8. I believe that Transistor would classify as one of the few genuine video game tragedies, though such classification could doubtless be debated to death. Transistor is a game of paradoxes and mysteries. It is a tragedy, but it is also a tale of revenge. It focuses on the end of the world and the beginning of a new one. It is about an eloquent singer without a voice. Supergiant Games designed almost everything in Transistor with multiple purposes in mind. While this might seem confusing at first, it is really a dazzling testament to the talent at Supergiant Games. All the individual pieces of Transistor click together to create a cohesive and interesting whole that is shocking, beautiful, and full of silent rage. Inevitably people will compare Transistor with Supergiant Games’ first project, Bastion. On a purely surface level, Transistor shares a similar sense of style and world-building with its predecessor. It is highly stylized, played from an isometric perspective, and there is a constant voice helping to clarify the narrative and objectives. However, in almost every other respect it is an entirely different sort of beast. Nothing in Transistor is straightforward. The story begins with a murder gone wrong and a stolen voice. Red, the protagonist, was a famous and influential singer in the city of Cloudbank, until a group of individuals known as the Camerata attempted to silence her permanently. They only half succeeded. Though they stole her voice and managed to kill the mysterious man who was with her at the time, Red finds herself armed with the assassins’ weapon: the sword-like Transistor. Rather than run and escape Cloudbank, Red decides to take the fight to the Camerata just as a strange mass of creatures known as The Process begin to tear the world apart. Most of the talking done in the game is done by the Transistor itself which has absorbed the soul of the unknown man who was killed instead of Red. Red herself can only communicate back by typing on the various terminals scattered throughout Cloudbank. Because of her lack of voice, Red’s motivations and intentions are left to the player to interpret and aren’t necessarily clear until the final moments of Transistor. The narrative takes some strange turns and brings up a lot of questions that it doesn’t completely answer, at least not after a preliminary playthrough. What starts out seeming like a simple, little story ends up asking huge questions that feel relevant to our rapidly advancing, digital society. After having a few days to mull it over, I think I have a firm grasp on what Transistor was all about, what it meant. I’ve been trying to think of a less pretentious way of saying this, but I haven’t been able to come up with one: Transistor’s narrative doesn’t stoop to accommodate everyone. It requires a bit of effort on the part of the player to understand and piece together what happened over the course of the game. It isn’t a grand mystery, but it is an exercise in interpretation (which I think is bloody fantastic to see in a video game). Many games feel the need to spell themselves out, but Transistor understands that you don’t need to spell everything out and that sometimes conclusions that players reach themselves feel all the more valuable because they had to reach for them alone. There are going to be a fair number of people who won’t feel like delving into the narrative of Transistor and that’s fine. However, those people will be missing out on part of what makes this game truly great. The Transistor can absorb the fragments a person leaves behind after their death and make use of their power in combat. While the gameplay of Transistor initially feels very similar to the action-oriented gameplay of Bastion, a major addition changes everything. The Transistor allows the player to stop time and plan out a certain number of actions, which then unfold within the span of a half-second. This lends the game an almost turn-based feel as the time-stopping mechanic takes several seconds to recharge after being expended, during which the player is left vulnerable and unable to use (most) abilities. There are four ability slots that are open at any given time, each with one open augment slot (which can be upgraded to two augment slots), and later in the game there are unlockable passive skill slots. There are tons of different ability combinations for players to explore and discover what configurations they prefer. However, for those curious about the world and characters of Cloudbank, no combination will be satisfactory for long. Every person that the Transistor absorbs has a story and you unlock different pieces of their story by using their power as a main ability, and augmentation, or as a passive. If you want to discover everything about Transistor, you’ll be constantly forced to incorporate new abilities in different ways and adapt your strategies accordingly. While background information might not be enough of a motivation for some players to experiment with their preferred abilities, I found it to be very effective at getting me out of comfortable ruts with tried and true strategies. Right up until the end of the game I continued to acquire new soul fragments; only reverting to what I found to be my most powerful ability configuration for the final, climactic battle. While I found Transistor to be at a well-balanced difficulty, players looking for more of a challenge will be able to use unlockable limiters to give themselves combat restrictions in order to get more experience points. While the meat of Transistor revolves around its combat, there are many small, caring touches that make the game world feel a bit more human. These little things range from a button that allows Red to hold the Transistor tightly and hum along with the background music to a short pizza party sequence that results from interacting with a certain terminal. Those two examples might not seem like much, but they make the characters feel like people rather than pawns. Those slight moments inform and reinforce the rest of the game while simultaneously serving to briefly lighten the mood. Heavy topics arose throughout my time of Transistor and having some breaks, however short they might be, from looming catastrophe was welcome. Transistor’s world is dramatic, bold, and beautiful largely due to the work of art director Jen Zee and composer Darren Korb. Transistor is doubtlessly some of the finest work that either of them have ever done. You could take a screenshot from just about any portion of Transistor, crop out the UI elements, slap a frame on it and it would look right at home in an art exhibit. Seriously, I cannot emphasize how gorgeous I found Transistor. The lovely visuals are likewise complimented by an amazing techno-jazz-electronica-noir soundtrack that seemed to insistently pull me forward, giving me a sense of urgency. The few tracks that make use of Ashley Barrett’s incredible voice serve as a reminder of what Red has lost. For all of the energy present in the Korb’s excellent soundtrack, many of the pieces contain hints of sadness and loss, heralding the direction events are destined to take. (Warning: The Transistor soundtrack contains some light spoilers) Conclusion: Transistor is not a game to play if you are looking to turn your brain off. The combat asks for tactics and the story requires some thought. It isn’t a long game, easily finished in two or three sittings, but it needs a certain level of engagement. It tells a tale of heartbreaking reprisal and presents moral questions to its audience. Some players might be dismayed at the lack of choices and exploration. However, Transistor is largely an on-rails sort of experience; not having a large degree of player choice or exploration aren’t bad things, they are simply different ways to make a game. As a game, Transistor is a deep and thoroughly enjoyable experience. As a narrative, Transistor sits as one of the best video game tragedies of all time. Transistor was reviewed on PC. It is currently also available on PlayStation 4 View full article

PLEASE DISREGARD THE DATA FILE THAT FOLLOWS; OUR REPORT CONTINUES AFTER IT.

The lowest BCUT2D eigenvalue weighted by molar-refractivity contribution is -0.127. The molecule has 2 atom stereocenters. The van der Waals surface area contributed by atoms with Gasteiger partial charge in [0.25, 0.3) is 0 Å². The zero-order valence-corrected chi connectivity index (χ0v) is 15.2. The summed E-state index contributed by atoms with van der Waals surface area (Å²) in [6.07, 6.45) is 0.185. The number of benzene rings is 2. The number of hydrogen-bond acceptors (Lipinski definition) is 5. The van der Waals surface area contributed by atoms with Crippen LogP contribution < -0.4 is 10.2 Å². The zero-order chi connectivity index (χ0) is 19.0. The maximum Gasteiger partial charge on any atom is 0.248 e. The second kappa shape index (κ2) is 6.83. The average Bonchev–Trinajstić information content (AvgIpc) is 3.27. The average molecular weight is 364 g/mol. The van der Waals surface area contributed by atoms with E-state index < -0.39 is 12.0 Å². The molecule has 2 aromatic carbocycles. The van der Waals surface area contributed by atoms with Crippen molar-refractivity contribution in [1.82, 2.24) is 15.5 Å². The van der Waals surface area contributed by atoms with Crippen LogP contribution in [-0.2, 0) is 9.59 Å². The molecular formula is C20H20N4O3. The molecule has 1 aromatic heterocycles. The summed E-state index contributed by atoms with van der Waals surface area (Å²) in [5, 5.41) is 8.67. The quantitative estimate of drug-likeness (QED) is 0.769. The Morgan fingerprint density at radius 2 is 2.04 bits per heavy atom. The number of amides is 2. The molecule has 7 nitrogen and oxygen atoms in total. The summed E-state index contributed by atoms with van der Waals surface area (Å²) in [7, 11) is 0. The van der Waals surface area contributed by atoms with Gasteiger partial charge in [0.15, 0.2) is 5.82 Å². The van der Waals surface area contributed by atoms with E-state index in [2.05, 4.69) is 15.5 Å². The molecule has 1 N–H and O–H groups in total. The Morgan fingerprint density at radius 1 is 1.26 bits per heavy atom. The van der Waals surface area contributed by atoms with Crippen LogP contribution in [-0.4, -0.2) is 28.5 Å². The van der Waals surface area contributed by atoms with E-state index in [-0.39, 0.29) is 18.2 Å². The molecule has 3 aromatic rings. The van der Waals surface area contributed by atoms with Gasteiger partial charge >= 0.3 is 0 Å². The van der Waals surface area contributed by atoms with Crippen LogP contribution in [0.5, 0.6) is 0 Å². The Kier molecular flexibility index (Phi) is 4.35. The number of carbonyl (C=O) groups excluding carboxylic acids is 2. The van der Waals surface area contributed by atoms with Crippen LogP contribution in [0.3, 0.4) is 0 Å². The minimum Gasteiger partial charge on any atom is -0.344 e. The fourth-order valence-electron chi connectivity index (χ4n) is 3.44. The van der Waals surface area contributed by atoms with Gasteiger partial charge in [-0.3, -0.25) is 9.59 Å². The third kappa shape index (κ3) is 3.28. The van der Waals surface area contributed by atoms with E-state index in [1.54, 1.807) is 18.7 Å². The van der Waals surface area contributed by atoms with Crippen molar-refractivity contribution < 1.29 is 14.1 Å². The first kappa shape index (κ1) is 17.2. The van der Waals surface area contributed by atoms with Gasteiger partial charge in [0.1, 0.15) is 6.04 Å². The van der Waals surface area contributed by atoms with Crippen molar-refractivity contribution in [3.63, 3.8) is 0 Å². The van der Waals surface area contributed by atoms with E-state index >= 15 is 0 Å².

9. The soundtrack to Vlambeer's retro arcade shooter is on sale and it's something like the Swiss Army knife of soundtracks. I was a bit confused when I read that the Luftrausers soundtrack was available because, for those who don't know, the soundtrack of Luftrausers is made up of numerous tracks that change their combination based on what gear is equipped to your rauser. That means that there are over 100 combinations for different songs that could be included in this bundle. My confusion has dissipated after discovering more about the final product. The Luftrauser's soundtrack holds five original songs and four specific songs used in the game. People who purchase the nine track album will also receive all the individual tracks separated, allowing more musically inclined gamers to remix and play around with them to their heart's content. Note: Kozilek, Luftrauser's composer, says that to remix the tracks "just remove the '.sav' part from the filename." You can download the soundtrack from Kozilek's bandcamp page. What do you think of the Luftrausers game or soundtrack? Do compelling game soundtracks or singles significantly influence your opinion of a game? View full article
  10. The soundtrack to Vlambeer's retro arcade shooter is on sale and it's something like the Swiss Army knife of soundtracks. I was a bit confused when I read that the Luftrausers soundtrack was available because, for those who don't know, the soundtrack of Luftrausers is made up of numerous tracks that change their combination based on what gear is equipped to your rauser. That means that there are over 100 combinations for different songs that could be included in this bundle. My confusion has dissipated after discovering more about the final product. The Luftrauser's soundtrack holds five original songs and four specific songs used in the game. People who purchase the nine track album will also receive all the individual tracks separated, allowing more musically inclined gamers to remix and play around with them to their heart's content. Note: Kozilek, Luftrauser's composer, says that to remix the tracks "just remove the '.sav' part from the filename." You can download the soundtrack from Kozilek's bandcamp page. What do you think of the Luftrausers game or soundtrack? Do compelling game soundtracks or singles significantly influence your opinion of a game?